“Cupping” may sound strange, but practitioners of traditional Chinese medicine have healed people with this method since 300AD (4). According to Dr. Kaleem Ullah, secretary of the British Cupping Society, “Cupping Therapy is an ancient medical treatment that relies upon creating a local suction to mobilize blood flow in order to promote healing” (3). Cupping can provide relief for migraines, muscular tension, respiratory diseases, digestive diseases, and chronic pain, among other conditions.
In Ge Hong’s A Handbook of Prescriptions for Emergencies, the earliest recorded mention of cupping from the early fourth century, a hollowed-out horn was the recommended tool of choice. A lot has changed since this technique’s inception; modern practitioners use glass, bamboo, and pottery cups to create the healing suction. During a typical session, a cotton ball soaked in alcohol is burned inside the cup, removing all oxygen and creating a vacuum that anchors the cup to the skin. Other methods are also used to create suction, such as holding the cup over a small flame and using a hand pump instead of fire. Flame is never used near the skin, only to create suction.
Once the cups are placed on the proper areas of the body, the cups are slid across oiled skin. The effect is much like a “reverse massage”; skin and superficial muscle are gently pulled into the cup, which loosens muscles and encourages better blood flow, among other positive effects. According to the Pacific College of Oriental Medicine, “Cupping is one of the best deep-tissue therapies available. It is thought to affect tissues up to four inches deep from the external skin. Toxins can be released, blockages can be cleared, and veins and arteries can be refreshed within these four inches of affected material” (4). The cups are placed along the meridians of the body to target specific maladies, like in acupuncture, which is often administered alongside the cupping procedure. If you experience chronic conditions that keep you from living your best, there’s only health to gain by trying this non-invasive, low-risk treatment.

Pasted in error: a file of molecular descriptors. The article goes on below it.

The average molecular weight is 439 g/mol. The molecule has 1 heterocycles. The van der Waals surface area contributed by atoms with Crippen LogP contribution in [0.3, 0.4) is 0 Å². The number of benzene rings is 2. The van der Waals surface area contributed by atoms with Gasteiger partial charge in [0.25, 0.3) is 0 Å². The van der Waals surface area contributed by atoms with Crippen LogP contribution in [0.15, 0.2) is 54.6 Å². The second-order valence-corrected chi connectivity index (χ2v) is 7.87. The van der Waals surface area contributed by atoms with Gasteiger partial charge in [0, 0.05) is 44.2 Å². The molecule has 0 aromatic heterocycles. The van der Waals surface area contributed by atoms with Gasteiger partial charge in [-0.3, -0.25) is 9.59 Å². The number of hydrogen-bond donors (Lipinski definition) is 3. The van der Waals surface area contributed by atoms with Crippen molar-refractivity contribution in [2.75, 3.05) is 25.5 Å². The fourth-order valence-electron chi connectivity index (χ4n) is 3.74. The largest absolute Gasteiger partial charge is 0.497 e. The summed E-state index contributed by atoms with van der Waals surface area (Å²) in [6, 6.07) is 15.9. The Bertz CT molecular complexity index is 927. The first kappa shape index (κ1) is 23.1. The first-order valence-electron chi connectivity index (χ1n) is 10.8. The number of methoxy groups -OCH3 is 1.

Sources: 1. Dharmananda, Subhuti, Ph.D. Institute for Traditional Medicine, “Cupping.” Last modified March 1999. Accessed February 3, 2014. http://www.itmonline.org/arts/cupping.htm.
2. Ullah, Kaleem, Ph.D. British Cupping Society, “A Brief Overview of Cupping Therapy.” Last modified May 15, 2011. Accessed February 3, 2014. http://www.britishcuppingsociety.org/http:/www.britishcuppingsociety.org/a-brief-overview-of-cupping-therapy.
4. Pacific College of Oriental Medicine, “The Many Benefits of Chinese Cupping.” Last modified June 17, 2009. Accessed February 3, 2014. http://www.pacificcollege.edu/acupuncture-massage-news/articles/677-the-many-benefits-of-chinese-cupping.html.